Seniors and Stroke
As we get older there is increasing concern about overall health and conditions that can impact wellness and daily living. Of the many causes of illness, injury, disability, and death that can impact seniors lives in older age, stroke is among the most common.
A stroke, and the changes that may come as a result of such an incident, can cause meaningful alterations in seniors’ lives. Understanding what a stroke is and what steps you can take to reduce the risk is crucial to minimizing damage and maximizing recovery in the event of a stroke.
What is a Stroke?
A stroke takes place when the blood supply to the brain is impeded or interrupted, preventing brain cells from getting the necessary oxygen and nutrients. The impact a stroke has upon the body is largely determined by the location in the brain affected, and the severity of the incident.
This type of stroke occurs when there is a blockage in a blood vessel or artery supplying blood to brain, preventing sufficient blood flow. Brain cells begin to die as they are deprived of essential nutrients.
A less common type of stroke is a hemorrhagic stroke, which occurs when a blood vessel or artery becomes ruptured and starts bleeding into the brain. A brain aneurysm is an example of this type of stroke.
Risk Factors for Stroke
A stroke is something that can happen to anyone at any time in their lives, but the risk does significantly increase with greater age (particularly after the age of 55). For this reason seniors are generally at a higher risk of stroke, but there are also other lifestyle and health related risk factors that seniors should be aware of. Lifestyle modifications can be made to improve health and wellbeing, and address these potential problems:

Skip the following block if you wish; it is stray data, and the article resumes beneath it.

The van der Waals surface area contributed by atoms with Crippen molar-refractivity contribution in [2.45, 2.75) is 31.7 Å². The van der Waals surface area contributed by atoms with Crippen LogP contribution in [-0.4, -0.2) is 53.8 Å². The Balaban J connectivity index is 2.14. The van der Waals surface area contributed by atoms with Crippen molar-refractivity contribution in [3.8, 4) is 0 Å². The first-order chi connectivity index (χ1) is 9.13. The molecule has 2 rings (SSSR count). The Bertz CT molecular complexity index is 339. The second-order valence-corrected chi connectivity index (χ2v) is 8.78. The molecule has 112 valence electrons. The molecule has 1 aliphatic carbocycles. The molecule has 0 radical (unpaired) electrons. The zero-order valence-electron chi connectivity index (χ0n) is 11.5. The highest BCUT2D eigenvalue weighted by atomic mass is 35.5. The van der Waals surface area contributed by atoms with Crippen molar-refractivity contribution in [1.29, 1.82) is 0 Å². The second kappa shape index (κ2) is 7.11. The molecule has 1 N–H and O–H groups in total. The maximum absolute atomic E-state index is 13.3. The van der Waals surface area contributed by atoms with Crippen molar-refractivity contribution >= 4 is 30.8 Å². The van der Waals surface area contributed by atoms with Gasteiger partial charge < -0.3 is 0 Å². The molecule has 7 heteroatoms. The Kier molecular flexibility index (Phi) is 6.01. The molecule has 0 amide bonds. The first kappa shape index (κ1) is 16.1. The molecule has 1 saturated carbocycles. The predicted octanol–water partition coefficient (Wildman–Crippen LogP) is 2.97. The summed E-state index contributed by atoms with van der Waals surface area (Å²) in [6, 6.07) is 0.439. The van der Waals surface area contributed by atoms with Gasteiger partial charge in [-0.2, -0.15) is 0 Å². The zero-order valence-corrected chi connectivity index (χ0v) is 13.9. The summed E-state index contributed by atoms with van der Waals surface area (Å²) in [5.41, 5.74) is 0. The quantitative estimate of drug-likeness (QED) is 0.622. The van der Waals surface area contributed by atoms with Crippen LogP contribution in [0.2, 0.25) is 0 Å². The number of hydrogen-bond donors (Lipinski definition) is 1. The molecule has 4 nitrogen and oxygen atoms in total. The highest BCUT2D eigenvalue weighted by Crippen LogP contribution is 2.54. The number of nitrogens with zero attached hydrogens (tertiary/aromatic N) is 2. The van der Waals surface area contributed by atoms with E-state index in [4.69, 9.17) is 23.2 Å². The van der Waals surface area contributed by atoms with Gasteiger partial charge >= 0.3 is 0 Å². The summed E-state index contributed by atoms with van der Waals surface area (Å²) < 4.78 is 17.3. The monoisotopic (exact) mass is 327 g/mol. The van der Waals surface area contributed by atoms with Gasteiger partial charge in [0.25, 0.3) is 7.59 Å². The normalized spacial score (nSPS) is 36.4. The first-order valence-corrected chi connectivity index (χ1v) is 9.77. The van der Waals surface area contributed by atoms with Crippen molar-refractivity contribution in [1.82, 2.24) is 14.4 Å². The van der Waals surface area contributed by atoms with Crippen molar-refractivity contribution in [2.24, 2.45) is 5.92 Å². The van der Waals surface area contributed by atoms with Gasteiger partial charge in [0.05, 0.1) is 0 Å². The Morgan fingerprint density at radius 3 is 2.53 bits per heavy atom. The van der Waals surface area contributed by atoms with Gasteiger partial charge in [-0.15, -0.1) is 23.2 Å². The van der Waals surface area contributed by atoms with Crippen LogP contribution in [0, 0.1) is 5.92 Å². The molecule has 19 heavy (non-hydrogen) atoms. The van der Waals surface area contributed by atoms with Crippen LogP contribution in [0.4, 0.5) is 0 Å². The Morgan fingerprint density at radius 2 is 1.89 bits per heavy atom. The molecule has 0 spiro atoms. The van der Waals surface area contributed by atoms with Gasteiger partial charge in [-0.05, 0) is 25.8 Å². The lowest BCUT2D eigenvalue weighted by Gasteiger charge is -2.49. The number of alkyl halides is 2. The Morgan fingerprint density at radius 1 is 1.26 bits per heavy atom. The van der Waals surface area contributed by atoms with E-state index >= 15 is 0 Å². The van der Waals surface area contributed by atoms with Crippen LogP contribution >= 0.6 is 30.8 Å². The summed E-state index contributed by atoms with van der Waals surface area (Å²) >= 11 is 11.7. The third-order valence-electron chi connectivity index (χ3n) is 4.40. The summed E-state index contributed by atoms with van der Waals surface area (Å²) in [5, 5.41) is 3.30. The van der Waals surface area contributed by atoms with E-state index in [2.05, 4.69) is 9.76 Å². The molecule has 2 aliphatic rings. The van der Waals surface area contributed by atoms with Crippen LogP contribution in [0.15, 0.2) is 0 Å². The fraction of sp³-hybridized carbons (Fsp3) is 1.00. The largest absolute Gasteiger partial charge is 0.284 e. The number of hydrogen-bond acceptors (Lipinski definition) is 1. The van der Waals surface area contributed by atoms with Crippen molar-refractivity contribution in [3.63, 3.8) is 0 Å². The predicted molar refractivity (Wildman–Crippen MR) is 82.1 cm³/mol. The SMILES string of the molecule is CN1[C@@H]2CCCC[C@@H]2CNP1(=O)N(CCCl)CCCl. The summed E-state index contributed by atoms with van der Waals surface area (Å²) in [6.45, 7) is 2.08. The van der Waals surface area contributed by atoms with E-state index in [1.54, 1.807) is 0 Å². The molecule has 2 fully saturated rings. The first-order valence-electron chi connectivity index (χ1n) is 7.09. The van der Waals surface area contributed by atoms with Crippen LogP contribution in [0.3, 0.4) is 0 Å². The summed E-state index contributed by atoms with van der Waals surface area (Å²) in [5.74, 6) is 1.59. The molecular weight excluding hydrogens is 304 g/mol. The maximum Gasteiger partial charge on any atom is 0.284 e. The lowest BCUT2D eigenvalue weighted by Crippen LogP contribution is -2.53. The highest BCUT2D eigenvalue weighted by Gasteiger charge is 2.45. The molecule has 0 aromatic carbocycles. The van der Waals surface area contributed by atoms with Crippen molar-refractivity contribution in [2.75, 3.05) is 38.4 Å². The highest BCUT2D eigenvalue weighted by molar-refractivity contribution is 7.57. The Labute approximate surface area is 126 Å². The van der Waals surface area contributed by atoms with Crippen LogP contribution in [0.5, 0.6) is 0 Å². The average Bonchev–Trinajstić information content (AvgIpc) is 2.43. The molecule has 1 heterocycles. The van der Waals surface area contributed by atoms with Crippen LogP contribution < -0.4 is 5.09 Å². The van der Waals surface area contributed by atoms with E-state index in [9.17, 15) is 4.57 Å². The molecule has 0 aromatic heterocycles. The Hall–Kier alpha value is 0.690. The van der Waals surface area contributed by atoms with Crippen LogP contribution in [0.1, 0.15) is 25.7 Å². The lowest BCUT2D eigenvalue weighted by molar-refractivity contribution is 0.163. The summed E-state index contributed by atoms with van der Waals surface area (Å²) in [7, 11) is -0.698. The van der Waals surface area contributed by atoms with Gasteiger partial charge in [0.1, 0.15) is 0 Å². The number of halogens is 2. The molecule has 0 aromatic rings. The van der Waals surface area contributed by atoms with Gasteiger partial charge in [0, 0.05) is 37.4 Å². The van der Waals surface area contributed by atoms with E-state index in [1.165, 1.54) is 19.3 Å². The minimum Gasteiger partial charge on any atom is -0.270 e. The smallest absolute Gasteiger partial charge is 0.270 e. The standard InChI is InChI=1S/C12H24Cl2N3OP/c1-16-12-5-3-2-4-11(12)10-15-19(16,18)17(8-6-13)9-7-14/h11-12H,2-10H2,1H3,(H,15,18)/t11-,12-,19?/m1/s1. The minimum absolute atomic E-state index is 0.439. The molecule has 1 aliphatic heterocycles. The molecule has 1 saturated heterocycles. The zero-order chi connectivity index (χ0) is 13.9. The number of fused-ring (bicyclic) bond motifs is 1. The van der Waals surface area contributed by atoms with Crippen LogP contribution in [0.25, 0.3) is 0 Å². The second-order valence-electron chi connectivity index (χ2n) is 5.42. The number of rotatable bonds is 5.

- High blood pressure
- Poor diet
- High Cholesterol
Many of the risk factors that put people at higher risk for stroke are inter-related and can be addressed and reduced with a few basic lifestyle changes. Eating a healthy, nutritious diet combined with regular exercise helps reduce high blood pressure and high cholesterol which can lead to diabetes and stroke.
What are the Signs?
Getting medical attention immediately is absolutely critical when it comes to a stroke. The following are some signs and symptoms to look out for, which signal a need for immediate medical attention.
Remember the F.A.S.T. rule:
- Face – Is one side of the face drooping, or does it feel numb?
- Arms – can the person raise and keep both arms above their head?
- Speech – Is the person’s speech slurred or jumbled? Are they able to repeat a simple sentence?
- Time – Time is of the essence – Call 911 immediately
Signs and symptoms may vary depending on the area of the brain affected, but if any of these symptoms are recognized do not hesitate to call for assistance. The longer it takes for help to be administered, the higher the risk for lasting damage.
Much of the treatment that comes after a stroke is focused on rebuilding and relearning any of the functions that were lost as a result. There are various programs that assist seniors in recovering and meeting the new challenges that they may face following the occurrence of a stroke.
A stroke is a major event that can alter how seniors live their daily lives, but being aware of the risk factors, talking to medical professionals about reducing those risks, and general engagement in self-care practices are all beneficial preventative measures.
What should a post-stroke recovery plan look like?
Again, the road to recovery will vary by individual depending on the nature of the stroke and how quickly medical assistance was delivered.
Some general guidelines for stroke recovery may include:
- Setting realistic and achievable goals
- Establishing a healthy and effective routine
- Cognitive therapy to help correct any speech or judgment issues
- Physical therapy with recommended exercises
- Emotional support
- Medication management
- Assistance with daily routines
Home care assistance is available from professional caregivers to help seniors affected by stroke with every day tasks and activities to get back on the path to independent living.